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The recruitment industry has proven to be resilient during difficult times, reports the Recruitment and Employment Confederation (REC) in their Recruitment Industry Trends Survey 2012 - 2013. The year prior to April 2013 witnessed market growth in turnover for both temporary and permanent recruitment, with the temporary and contract market achieving its best results since records began.
According to REC estimates, industry turnover has grown to £26.5 billion, a year-on-year increase of +3.1%, despite this the recruitment industry as a whole has not yet matched the £27 billion registered in 2007/08. Temporary and contract recruitment revenue accounted for 91% of total revenue, £24.1 billion, whereas permanent recruitment accounted for 9%, £2.4 billion.
Turnover for permanent recruitment increased year-on-year by +2.2%, but remains -42% below its pre-recession peak of £4.3 billion. The +2% increase in revenue was derived from a +12% increase in volume activity.
Temporary and contract recruitment turnover increased by +3.2%, year-on-year, exceeding £24 billion for the first time. This is +5.9% above its pre-recession figure.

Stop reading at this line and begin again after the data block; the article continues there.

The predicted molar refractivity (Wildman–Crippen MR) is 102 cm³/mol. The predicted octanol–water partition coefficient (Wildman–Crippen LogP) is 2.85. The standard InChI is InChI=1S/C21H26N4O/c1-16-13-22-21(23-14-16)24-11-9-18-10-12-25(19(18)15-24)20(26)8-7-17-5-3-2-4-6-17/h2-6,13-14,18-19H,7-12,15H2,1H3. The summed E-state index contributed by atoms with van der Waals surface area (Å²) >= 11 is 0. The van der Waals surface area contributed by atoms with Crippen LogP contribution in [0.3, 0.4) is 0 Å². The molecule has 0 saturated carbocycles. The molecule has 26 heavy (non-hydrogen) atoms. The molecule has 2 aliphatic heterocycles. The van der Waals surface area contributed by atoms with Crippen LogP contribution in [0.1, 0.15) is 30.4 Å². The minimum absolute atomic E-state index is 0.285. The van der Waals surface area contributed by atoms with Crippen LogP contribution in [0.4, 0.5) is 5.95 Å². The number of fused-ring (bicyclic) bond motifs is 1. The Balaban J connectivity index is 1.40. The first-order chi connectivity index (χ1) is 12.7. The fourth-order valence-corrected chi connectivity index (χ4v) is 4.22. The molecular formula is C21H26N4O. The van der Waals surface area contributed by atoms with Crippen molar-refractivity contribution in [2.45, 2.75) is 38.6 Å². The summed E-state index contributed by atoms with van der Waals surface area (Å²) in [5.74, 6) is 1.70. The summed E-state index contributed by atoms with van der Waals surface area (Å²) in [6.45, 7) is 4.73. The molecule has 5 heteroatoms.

In 2012/13 almost half of the requirements for agency labour came from three categories: industrial/blue collar, secretarial/clerical, and technical/engineering. This is a significant move away from the position pre-recession where education/teaching, nursing/medical/care, and construction were major drivers in need, in addition to the ever-dominant area of industrial/blue collar workers.
From a temporary and contract labour perspective, the greatest levels of concern are once again levelled at the challenges associated with the ability to supply. While concern over the implications of Agency Worker Regulations (AWR) playing out has somewhat abated, anxiety remains heightened around further legislative complexity being added to the industry’s task.
Ever conscious that the definition of the industry continues to broaden to encapsulate a growing raft of subcomponent providers (notably payroll and accountancy service providers) and engagement models (including zero hours and ‘umbrella’ contracts), there has been a spike in associated concern over the industry’s reputation.
Expectations for the future suggest a greater anticipated short-term pick-up in the requirement for recruiters to support permanent sourcing activity than in the need for access to temporary or contract recruitment. Predictions are tempered by 18% of permanent recruiters and 21% of temporary and contract recruiters anticipating no growth at all in 2013.
To view the full details of the report in info-graphic form, please click below: